We aren’t the first team to press the importance of collecting customer feedback, and we definitely won’t be the last. When it comes to improving your product and your overall customer experience, having a solid foundation of customer feedback to reference is crucial. But, for many SaaS companies, collecting customer feedback, particularly high quality customer feedback, can be extremely tricky, time-consuming, and confusing. After all, not all customer feedback is created equal, and certain types of feedback are going to be more beneficial than others depending on your company and what you’re looking for. Plus, ensuring that your feedback is collected at the right moment will help make sure it’s as accurate as possible; a customer is going to be able to provide more accurate information the day after completing onboarding than two months after onboarding.

In order for customer feedback to be most effective, your team needs to collect the right type of feedback at the right time,, from the right people, in the right place. Tall order, right? Well, lucky for you, we put together this handy-dandy guide to help you uncover the best ways for your specific teams to collect customer feedback.

Ten Ways to Collect Customer Feedback

There’s about a million different ways to collect customer feedback, and everyone will give you different advice on how to go about it. But we’ve spent a long time speaking with different B2B SaaS companies and leading experts in customer success and user engagement in order to better understand best practices, specifically for SaaS companies. Here are ten of our favorite ways to collect customer feedback.

1. Net Promoter Score (NPS)

NPS typically asks your users to rate on a scale from 1-10 how likely they are to recommend your product to someone else. Typically, those who rated 1-6 are considered “Detractors”, those who rated 7-8 are considered “Neutrals”, and those who rated 9-10 are considered “Promoters”. You can then find your NPS score by subtracting the percentage of “Detractors” from the percentage of “Promoters”.

NPS= % Promoters – % Detractors

So for example, if you have 68% “Promoters” and 10% “Detractors”, then you have an NPS score of 58. NPS can be a helpful metric, however it is highly speculative in nature; “How likely are you to recommend the product?” Instead, we suggest using aNPS, or Actual NPS. aNPS asks the user, “Have you already recommended the product? Why or why not?” This will give you much more actionable insight and data.

NPS or aNPS are great measures to get a snapshot understanding of what your customers are feeling about your product at that moment. While it won’t get you an in-depth analysis with reasoning and doesn’t really give you the ability to ask for clarity like a user interview would (more on that later), NPS is much easier to use if you’re trying to reach a wide audience, get more customers involved, and get a quick glance at what your customers are feeling.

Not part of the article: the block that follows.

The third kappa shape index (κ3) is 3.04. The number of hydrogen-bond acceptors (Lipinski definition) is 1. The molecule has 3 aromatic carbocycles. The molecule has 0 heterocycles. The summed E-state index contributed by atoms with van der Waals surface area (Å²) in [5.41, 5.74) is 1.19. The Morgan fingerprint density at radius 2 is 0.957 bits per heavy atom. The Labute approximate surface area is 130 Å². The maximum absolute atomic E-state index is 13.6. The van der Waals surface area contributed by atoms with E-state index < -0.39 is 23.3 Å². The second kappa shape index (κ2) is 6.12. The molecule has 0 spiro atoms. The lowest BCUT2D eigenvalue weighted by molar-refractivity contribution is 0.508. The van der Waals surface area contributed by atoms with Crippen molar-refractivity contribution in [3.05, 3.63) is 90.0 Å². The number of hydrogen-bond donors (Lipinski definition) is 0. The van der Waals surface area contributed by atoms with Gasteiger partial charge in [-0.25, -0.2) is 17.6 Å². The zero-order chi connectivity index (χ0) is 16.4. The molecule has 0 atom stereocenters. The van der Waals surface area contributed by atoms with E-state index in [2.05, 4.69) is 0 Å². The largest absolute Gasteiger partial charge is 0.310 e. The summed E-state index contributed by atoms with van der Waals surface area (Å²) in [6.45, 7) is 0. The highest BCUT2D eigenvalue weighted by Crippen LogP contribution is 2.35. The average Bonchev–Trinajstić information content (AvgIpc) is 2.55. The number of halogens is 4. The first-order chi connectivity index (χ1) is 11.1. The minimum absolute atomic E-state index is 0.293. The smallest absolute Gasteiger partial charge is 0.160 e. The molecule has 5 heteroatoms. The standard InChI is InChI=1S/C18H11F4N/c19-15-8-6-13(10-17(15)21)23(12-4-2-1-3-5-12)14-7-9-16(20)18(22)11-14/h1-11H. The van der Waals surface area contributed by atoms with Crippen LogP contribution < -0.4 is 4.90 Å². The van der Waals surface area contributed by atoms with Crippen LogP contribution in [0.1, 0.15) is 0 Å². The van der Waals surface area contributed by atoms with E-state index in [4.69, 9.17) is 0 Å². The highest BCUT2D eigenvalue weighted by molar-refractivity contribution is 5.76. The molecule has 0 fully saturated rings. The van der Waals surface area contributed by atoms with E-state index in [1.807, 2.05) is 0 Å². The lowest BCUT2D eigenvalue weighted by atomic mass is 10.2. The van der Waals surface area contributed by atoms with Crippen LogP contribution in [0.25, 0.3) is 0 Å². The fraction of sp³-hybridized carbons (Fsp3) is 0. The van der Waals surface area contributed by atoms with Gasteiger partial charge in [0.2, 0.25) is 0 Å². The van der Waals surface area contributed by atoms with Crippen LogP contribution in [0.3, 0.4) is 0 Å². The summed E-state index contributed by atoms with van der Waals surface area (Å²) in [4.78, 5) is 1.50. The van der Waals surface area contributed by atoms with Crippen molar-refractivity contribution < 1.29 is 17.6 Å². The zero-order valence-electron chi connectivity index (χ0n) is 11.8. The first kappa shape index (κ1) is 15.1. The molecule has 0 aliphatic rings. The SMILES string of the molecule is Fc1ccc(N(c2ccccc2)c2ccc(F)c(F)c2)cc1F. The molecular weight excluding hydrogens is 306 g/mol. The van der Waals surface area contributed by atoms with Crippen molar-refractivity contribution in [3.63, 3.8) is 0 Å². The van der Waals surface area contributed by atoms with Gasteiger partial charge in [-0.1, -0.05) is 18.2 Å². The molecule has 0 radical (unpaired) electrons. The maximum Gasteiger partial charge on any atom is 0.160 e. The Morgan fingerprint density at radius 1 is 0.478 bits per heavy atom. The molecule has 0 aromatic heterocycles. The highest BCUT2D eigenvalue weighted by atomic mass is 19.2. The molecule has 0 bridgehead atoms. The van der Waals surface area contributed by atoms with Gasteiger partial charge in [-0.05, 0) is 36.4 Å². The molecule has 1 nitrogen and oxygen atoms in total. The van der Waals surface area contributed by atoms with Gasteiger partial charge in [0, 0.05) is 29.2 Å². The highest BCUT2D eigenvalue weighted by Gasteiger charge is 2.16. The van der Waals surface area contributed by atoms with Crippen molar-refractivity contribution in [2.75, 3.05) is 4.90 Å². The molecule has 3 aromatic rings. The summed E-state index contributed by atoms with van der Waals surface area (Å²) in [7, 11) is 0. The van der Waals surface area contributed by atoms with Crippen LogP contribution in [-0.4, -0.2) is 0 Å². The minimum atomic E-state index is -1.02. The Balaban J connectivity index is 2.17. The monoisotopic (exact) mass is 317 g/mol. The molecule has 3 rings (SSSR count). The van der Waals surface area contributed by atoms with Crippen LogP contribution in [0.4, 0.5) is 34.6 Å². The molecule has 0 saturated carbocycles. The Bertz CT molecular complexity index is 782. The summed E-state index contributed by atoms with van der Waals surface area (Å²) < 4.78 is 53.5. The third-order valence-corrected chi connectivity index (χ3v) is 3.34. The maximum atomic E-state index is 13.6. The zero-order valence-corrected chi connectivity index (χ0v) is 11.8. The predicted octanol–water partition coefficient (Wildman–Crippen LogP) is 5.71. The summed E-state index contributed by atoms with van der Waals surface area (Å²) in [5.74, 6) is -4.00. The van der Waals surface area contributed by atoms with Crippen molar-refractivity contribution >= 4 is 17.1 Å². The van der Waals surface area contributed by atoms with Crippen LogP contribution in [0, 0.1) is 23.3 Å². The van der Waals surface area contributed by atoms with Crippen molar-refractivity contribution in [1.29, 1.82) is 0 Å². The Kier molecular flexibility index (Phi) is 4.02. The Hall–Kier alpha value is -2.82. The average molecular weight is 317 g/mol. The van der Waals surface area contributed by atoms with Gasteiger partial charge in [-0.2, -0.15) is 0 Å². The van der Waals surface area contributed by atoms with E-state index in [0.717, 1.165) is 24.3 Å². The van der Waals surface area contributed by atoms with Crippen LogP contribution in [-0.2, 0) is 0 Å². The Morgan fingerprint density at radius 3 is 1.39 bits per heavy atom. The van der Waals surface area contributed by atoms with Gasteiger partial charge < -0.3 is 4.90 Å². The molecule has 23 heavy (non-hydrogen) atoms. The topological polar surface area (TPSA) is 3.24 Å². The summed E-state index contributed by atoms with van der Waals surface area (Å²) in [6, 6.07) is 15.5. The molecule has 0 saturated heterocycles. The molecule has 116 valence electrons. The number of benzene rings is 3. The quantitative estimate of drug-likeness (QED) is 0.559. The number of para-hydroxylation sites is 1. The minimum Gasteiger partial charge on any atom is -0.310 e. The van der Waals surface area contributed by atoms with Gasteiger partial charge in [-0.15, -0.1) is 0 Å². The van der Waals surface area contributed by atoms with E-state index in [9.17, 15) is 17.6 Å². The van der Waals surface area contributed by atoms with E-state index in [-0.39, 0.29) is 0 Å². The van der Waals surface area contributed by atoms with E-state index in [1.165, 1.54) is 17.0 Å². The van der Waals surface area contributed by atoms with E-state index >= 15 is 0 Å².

2. Feature Previews

A great way to collect customer feedback is to let users get a sneak peak and provide feedback on new feature ideas before spending any time, money, or resources actually building them. This will increase the chances of your customers staying with you as they will feel like they have a say in what is being built and feel connected to the product. Plus, it will provide a sense of security for your team to know that you’re building something that your users will actually take advantage of and will drive value for your product.

Feature previews are a super cost-effective and time-sensitive method of collecting customer feedback as it helps you understand what your customers are feeling before you’ve spent money and resources building them out, but it’s important to keep in mind that not every user is going to see the vision. You’ll be sending prototypes or general descriptions on how the functionality will work, and many customers may have confusions or questions about why it looks a certain way or how it will be built out. Be prepared to answer any questions that your customers may have, and maybe focus on sending feature previews to users who you know will understand that it’s a work in progress in order to get the most accurate feedback.

Parlor Preview

3. Usability: Customer Effort Score (CES)

Typical Customer Effort Score surveys ask a customer to what extent they agree or disagree that the company, product, or service made it easy for them to address the issue in question on a 5 to 7 point scale. A numerical value is then assigned to each of the options on the scale, for example, assigning a value of 1 to “Very Difficult” and a value of 5 to “Very Easy”. The score itself is then calculated by taking the sum of respondents who fall within the “positive” range on the scale (for example, a score of 4 or above on a 5-point scale) and dividing it by the total number of respondents.

Similar to NPS, one of the biggest downsides to CES is that it doesn’t really provide any context as to why the customer feels this way. Users don’t expect every feature in your product to be equally friction free, nor do they expect the solution to each of their pain points to have the same degree of simplicity. So often, a user may find an area of your product complex but it doesn’t detract from their experience because they expect it to be fairly complex. One way to address this issue is to slightly adjust the format of the answer options, in particular by introducing a new answer option, “As Expected”. This allows a user to let you know that even if an aspect of your product is more challenging to use, it was still within the realm of expectation for them and was not a deterrent.

CES is another great way to gather a quick snapshot of how your customer is interacting with your product, its ease of use and simplicity makes it perfect for reaching a large audience in a very short amount of time. But adjusting it slightly to allow for clarity and context can help your team better understand why your customer is answering in a certain way.